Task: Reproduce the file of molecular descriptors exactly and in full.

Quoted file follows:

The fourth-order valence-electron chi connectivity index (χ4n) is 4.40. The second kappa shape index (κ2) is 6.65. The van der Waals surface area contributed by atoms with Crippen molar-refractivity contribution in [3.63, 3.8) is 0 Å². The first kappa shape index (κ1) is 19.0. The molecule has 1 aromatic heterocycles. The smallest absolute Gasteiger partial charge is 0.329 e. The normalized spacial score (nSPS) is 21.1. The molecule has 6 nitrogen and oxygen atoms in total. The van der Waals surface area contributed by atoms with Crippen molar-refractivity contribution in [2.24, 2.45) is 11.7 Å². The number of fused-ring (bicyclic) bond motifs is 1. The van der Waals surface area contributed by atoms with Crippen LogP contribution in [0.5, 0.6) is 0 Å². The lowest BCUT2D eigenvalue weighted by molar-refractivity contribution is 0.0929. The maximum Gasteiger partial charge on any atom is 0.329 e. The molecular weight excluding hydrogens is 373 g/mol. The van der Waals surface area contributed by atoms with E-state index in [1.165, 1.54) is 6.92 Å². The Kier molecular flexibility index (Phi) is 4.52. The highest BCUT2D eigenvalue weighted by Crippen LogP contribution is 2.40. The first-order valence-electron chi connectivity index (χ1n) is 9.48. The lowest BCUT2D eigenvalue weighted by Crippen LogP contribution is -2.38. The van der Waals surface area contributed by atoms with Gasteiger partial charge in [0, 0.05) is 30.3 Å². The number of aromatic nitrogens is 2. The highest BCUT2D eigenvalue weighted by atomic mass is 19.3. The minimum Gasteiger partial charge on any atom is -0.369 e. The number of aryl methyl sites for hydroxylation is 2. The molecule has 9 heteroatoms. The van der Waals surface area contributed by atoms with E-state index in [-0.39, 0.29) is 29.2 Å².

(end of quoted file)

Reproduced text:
The fourth-order valence-electron chi connectivity index (χ4n) is 4.40. The second kappa shape index (κ2) is 6.65. The van der Waals surface area contributed by atoms with Crippen molar-refractivity contribution in [3.63, 3.8) is 0 Å². The first kappa shape index (κ1) is 19.0. The molecule has 1 aromatic heterocycles. The smallest absolute Gasteiger partial charge is 0.329 e. The normalized spacial score (nSPS) is 21.1. The molecule has 6 nitrogen and oxygen atoms in total. The van der Waals surface area contributed by atoms with Crippen molar-refractivity contribution in [2.24, 2.45) is 11.7 Å². The number of fused-ring (bicyclic) bond motifs is 1. The van der Waals surface area contributed by atoms with Crippen LogP contribution in [0.5, 0.6) is 0 Å². The lowest BCUT2D eigenvalue weighted by molar-refractivity contribution is 0.0929. The maximum Gasteiger partial charge on any atom is 0.329 e. The molecular weight excluding hydrogens is 373 g/mol. The van der Waals surface area contributed by atoms with E-state index in [1.165, 1.54) is 6.92 Å². The Kier molecular flexibility index (Phi) is 4.52. The highest BCUT2D eigenvalue weighted by Crippen LogP contribution is 2.40. The first-order valence-electron chi connectivity index (χ1n) is 9.48. The lowest BCUT2D eigenvalue weighted by Crippen LogP contribution is -2.38. The van der Waals surface area contributed by atoms with Gasteiger partial charge in [0, 0.05) is 30.3 Å². The number of aromatic nitrogens is 2. The highest BCUT2D eigenvalue weighted by atomic mass is 19.3. The minimum Gasteiger partial charge on any atom is -0.369 e. The number of aryl methyl sites for hydroxylation is 2. The molecule has 9 heteroatoms. The van der Waals surface area contributed by atoms with E-state index in [-0.39, 0.29) is 29.2 Å².